Eye health and ear and hearing health

  • Eye health and ear and hearing health are linked to Closing the Gap targets across health, education and employment. One target, closely related to ear and hearing health, is to ensure that ‘Children thrive in their early years’ (Joint Council on Closing the Gap 2020).
  • The AIHW’s annual eye health report updates on the eye health measures for Indigenous Australians. This provides an evidence base for monitoring changes in eye health among Indigenous Australians over time, their access and use of eye health services, and for identifying gaps in service delivery.

Better cardiac care

  • The Better Cardiac Care for Aboriginal and Torres Strait Islander people project was established in 2014 and aims to reduce morbidity and mortality from cardiac conditions among Indigenous Australians by increasing access to services and treatment, better managing risk factors, and improving coordination of care.
  • A set of 21 measures was agreed to track progress and we report on these measures annually. Reporting focuses on monitoring improvements over time for Indigenous Australians. Comparisons with non-Indigenous populations are included, where relevant, as a measure of the gap. This highlights where gains in cardiac health can continue to be made.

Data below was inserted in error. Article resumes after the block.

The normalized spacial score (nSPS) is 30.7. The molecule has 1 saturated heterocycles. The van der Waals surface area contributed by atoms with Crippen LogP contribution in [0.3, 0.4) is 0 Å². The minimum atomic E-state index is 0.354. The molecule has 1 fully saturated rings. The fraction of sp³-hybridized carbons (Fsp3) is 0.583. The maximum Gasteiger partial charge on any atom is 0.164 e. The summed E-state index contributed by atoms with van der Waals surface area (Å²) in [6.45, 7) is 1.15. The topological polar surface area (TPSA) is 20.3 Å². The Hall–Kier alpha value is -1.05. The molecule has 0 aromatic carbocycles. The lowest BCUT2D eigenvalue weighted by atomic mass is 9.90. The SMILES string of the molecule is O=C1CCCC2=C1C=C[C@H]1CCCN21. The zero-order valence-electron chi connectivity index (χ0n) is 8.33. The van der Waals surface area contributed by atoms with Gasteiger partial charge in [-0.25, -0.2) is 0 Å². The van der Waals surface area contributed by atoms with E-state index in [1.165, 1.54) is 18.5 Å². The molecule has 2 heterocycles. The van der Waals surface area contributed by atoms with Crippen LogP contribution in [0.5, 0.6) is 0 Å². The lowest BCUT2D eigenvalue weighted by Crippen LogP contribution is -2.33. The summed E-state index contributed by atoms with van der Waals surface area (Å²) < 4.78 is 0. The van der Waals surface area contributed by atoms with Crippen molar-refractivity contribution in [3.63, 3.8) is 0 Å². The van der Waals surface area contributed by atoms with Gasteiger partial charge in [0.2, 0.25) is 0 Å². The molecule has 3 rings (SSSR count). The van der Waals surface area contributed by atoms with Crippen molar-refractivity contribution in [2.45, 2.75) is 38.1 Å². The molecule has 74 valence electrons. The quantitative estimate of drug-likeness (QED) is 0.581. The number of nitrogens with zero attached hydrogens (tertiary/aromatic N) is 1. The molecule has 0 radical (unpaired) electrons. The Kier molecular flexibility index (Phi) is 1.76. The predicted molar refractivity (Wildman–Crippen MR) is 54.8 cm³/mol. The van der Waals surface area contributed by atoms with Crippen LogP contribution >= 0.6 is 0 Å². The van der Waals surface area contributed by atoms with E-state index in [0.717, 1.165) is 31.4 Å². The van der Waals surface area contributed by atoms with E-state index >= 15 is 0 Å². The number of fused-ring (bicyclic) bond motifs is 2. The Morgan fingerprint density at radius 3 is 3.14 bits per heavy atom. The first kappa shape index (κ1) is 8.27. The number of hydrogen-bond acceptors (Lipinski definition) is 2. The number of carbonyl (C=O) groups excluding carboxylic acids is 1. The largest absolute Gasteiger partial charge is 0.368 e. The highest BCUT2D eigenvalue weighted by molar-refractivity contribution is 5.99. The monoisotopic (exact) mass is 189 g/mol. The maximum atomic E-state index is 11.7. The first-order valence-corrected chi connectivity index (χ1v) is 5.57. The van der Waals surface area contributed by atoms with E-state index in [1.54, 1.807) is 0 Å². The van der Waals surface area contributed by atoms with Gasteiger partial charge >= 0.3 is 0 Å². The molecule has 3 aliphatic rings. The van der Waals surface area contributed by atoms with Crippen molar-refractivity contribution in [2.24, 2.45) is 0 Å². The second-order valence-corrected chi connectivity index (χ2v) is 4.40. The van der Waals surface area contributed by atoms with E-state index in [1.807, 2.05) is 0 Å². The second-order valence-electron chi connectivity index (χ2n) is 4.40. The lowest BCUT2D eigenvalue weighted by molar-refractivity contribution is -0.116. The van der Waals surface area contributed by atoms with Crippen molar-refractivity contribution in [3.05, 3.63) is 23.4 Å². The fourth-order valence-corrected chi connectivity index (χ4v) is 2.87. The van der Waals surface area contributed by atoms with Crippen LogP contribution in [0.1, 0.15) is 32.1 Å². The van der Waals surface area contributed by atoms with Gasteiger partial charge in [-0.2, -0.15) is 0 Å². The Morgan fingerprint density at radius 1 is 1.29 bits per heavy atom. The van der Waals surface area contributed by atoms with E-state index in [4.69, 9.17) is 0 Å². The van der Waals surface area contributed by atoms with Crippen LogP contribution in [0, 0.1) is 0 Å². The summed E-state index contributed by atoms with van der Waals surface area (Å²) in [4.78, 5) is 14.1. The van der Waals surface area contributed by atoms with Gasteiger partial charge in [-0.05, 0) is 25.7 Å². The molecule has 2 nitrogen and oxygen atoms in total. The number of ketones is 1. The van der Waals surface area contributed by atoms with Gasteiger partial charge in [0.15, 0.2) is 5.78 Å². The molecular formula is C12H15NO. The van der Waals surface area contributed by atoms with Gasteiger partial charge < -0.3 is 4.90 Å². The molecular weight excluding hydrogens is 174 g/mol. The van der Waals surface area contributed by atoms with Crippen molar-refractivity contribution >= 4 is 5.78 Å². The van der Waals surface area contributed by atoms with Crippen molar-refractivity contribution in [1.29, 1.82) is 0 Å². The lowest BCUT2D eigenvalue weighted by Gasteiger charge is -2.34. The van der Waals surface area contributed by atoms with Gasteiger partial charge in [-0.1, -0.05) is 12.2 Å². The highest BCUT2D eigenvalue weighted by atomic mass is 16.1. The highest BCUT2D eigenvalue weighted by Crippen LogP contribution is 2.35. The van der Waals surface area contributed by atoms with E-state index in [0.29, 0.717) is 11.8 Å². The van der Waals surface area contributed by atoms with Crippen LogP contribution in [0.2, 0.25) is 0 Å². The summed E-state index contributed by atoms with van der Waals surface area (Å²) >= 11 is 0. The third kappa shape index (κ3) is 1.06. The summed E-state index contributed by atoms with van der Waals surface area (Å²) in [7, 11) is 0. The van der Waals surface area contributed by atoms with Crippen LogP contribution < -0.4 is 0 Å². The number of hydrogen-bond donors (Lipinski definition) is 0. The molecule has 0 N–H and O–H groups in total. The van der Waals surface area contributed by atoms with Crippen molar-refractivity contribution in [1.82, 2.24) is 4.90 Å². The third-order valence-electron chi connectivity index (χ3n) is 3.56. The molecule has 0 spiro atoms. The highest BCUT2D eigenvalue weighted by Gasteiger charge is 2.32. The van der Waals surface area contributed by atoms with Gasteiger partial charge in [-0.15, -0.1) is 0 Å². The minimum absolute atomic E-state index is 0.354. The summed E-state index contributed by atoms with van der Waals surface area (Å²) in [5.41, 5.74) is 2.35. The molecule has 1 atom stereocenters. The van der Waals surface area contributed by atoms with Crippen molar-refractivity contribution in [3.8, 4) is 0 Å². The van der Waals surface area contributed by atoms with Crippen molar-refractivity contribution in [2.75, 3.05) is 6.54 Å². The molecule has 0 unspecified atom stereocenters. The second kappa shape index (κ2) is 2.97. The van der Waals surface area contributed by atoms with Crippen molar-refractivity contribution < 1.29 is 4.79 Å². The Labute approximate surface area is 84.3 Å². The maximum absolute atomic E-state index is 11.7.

Australian Burden of Disease Study

  • The Australian Burden of Disease Study estimates the burden of more than 200 specific diseases and injuries for Indigenous and non-Indigenous Australians.
  • This study shows which conditions have the most impact on the population, which are causing the greatest inequalities, and how this varies geographically and over time. The results provide valuable information to inform health policymaking and health service planning, and to develop and target prevention policies.

Mental health and suicide prevention

  • There are several projects that align with the National Agreement on Closing the Gap Outcome for Aboriginal and Torres Strait Islander people to enjoy high levels of social and emotional wellbeing.
  • The Indigenous Mental Health & Suicide Prevention Clearinghouse was established under the Fifth National Mental Health and Suicide Prevention Plan to enhance and improve access to the evidence base on Indigenous mental health, suicide prevention, and social and emotional wellbeing.

#ClosetheGap #ClosingtheGap #StrongCultureStrongYouthOurLegacyOurFuture